Ozy Media, the digital media company that came under scrutiny for its business practices in recent days, announced on Friday that it was shutting down.
“At Ozy, we have been blessed with a remarkable team of dedicated staff,” the company’s board of directors said in a statement. “Many of them are world-class journalists and experienced professionals to whom we owe tremendous gratitude and who are wonderful colleagues. It is therefore with the heaviest of hearts that we must announce today that we are closing Ozy’s doors.”
The company, led by the former MSNBC anchor Carlos Watson, was founded in 2013. It attracted high-profile investors including Emerson Collective, the organization run by Laurene Powell Jobs, and Marc Lasry, a hedge fund manager and the co-owner of the Milwaukee Bucks basketball franchise.
In a statement last week, Emerson Collective distanced itself from Ozy, saying that it “did not participate in Ozy’s latest investment round and has not served on its board since 2019.” On Thursday, Mr. Lasry resigned as the chairman of the Ozy board.
The announcement of the shutdown came five days after The New York Times published an article that raised questions about the company, including detailing an episode in which a top executive at Ozy appeared to have impersonated a YouTube executive during a conference call with Goldman Sachs bankers while the company was trying to raise $40 million.
Ozy’s success depended to some degree on the performance of the company’s videos on YouTube. On the conference call, the impersonator told the Goldman Sachs team that Ozy was a great success on the platform.
After the call, Google, the owner of YouTube, alerted the Federal Bureau of Investigations, and Goldman Sachs received an inquiry from federal law enforcement officials, according to three people with knowledge of the matter. The F.B.I.’s San Francisco field office would not confirm or deny the existence of an investigation.
The board said on Tuesday that it had hired Paul, Weiss, Rifkind, Wharton and Garrison, a large international firm with headquarters in New York, to conduct a review of Ozy’s business activities. The board also said it had asked Samir Rao, the chief operating officer of Ozy and the person who apparently impersonated the YouTube executive, “to take a leave of absence pending the results of the investigation.”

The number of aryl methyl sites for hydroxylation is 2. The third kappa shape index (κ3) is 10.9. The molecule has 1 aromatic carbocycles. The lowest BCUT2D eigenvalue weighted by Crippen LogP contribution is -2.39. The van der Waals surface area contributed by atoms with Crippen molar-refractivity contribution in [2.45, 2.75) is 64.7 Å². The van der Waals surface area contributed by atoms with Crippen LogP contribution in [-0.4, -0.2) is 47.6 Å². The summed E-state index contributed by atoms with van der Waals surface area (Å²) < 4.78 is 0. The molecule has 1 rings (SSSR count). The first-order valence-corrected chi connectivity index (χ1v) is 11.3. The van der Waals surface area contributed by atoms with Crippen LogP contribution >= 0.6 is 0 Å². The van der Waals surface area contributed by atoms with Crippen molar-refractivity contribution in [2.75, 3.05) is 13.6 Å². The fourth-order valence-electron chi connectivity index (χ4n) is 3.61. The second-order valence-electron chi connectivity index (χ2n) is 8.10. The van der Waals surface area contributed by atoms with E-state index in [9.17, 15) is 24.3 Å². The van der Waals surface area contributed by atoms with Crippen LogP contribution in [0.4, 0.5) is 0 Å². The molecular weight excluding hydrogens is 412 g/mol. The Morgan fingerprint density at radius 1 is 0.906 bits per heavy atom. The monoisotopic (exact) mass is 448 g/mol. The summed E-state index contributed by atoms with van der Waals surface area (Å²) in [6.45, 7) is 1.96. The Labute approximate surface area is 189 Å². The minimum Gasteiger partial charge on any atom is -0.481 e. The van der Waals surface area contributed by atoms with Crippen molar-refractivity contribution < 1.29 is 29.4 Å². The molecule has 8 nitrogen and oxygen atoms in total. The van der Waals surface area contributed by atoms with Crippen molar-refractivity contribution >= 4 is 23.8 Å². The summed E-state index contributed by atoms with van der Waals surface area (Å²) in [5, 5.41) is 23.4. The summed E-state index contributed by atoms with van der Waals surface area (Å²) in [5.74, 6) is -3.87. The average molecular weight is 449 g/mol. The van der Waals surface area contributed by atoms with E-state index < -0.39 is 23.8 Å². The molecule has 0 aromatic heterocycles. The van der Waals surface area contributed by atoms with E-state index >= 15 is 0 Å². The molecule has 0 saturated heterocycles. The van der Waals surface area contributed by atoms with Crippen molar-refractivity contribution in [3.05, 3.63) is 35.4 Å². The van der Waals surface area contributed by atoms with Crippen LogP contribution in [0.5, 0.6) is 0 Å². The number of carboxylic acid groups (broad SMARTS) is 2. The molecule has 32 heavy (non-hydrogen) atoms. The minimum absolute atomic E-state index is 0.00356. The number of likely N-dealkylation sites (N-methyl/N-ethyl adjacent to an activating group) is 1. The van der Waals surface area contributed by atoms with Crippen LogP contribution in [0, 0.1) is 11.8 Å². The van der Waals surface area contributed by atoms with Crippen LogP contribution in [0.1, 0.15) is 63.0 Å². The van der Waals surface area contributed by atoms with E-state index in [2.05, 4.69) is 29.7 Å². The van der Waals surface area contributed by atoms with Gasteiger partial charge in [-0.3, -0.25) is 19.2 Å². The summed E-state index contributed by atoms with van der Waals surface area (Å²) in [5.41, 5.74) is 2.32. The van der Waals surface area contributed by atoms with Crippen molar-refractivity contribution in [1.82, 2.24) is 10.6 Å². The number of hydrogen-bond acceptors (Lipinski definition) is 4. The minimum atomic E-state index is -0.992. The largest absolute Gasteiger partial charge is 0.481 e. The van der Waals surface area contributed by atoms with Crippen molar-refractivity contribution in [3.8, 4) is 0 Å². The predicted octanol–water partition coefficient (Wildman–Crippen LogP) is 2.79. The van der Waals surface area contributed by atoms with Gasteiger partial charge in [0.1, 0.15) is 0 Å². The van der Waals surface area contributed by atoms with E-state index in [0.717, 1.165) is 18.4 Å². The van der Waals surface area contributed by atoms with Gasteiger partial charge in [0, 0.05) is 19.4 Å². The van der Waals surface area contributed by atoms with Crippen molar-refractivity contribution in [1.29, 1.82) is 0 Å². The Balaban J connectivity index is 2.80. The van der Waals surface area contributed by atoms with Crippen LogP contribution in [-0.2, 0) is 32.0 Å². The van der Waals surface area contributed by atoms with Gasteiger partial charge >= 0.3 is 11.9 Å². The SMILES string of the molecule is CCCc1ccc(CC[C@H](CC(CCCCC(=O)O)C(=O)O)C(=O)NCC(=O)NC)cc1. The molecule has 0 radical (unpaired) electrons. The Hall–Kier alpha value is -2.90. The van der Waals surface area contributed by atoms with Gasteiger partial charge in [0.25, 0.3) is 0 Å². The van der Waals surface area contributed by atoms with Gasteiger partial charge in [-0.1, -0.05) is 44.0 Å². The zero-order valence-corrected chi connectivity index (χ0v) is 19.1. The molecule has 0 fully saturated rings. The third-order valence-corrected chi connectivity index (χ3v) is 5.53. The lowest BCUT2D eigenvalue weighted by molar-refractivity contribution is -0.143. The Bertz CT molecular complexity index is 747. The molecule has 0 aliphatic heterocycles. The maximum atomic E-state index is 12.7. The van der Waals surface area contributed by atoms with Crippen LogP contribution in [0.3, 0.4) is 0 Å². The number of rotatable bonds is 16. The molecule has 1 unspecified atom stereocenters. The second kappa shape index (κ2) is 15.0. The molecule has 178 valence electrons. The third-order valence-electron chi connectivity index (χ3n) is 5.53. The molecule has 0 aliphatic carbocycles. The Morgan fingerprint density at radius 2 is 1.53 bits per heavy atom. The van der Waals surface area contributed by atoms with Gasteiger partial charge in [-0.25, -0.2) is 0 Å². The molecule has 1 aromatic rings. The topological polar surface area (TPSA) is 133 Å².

After the article was published, Ozy lost one of its biggest stars, when the former BBC anchor Katty Kay, who had joined the company earlier this year after nearly three decades at the British broadcaster, announced that she had resigned. Ms. Kay wrote on Twitter that she had handed in her resignation on Tuesday morning, adding that “the allegations in The New York Times, which caught me by surprise, are serious and deeply troubling and I had no choice but to end my relationship with the company.”
On Thursday, The Times published another report that, last year, Ozy hired a team to make a talk show for the cable network A&E — “The Carlos Watson Show,” hosted by Mr. Watson. Guests were told the show would air on A&E, and the show’s executive producer was told it would premiere in August 2020 in prime time.
The problem: A&E said there was no such deal. The executive producer resigned after finding out, writing to Ozy’s leaders: “You are playing a dangerous game with the truth. The consequences of offering an A&E show to guests when we don’t have one to offer are catastrophic for Ozy and for me.”
When the executive producer, Brad Bessey, resigned, he told the show’s staff that the program was not, in fact, going to be shown on A&E. Mr. Watson then told the people on the Zoom call that “The Carlos Watson Show” would eventually wind up on A&E, according to Mr. Bessey and one other person on the call. Until that time, Mr. Watson added, the show would appear on YouTube as part of its YouTube Originals, a slate of programming made by professional studios and paid for by YouTube.
“The Carlos Watson Show” ended up appearing on Ozy.com and on YouTube, although not as a YouTube Original. A YouTube official confirmed that the show was not a YouTube Original. Mr. Watson and an Ozy spokesperson did not reply to requests for comment.
This is a developing story. Check back for updates.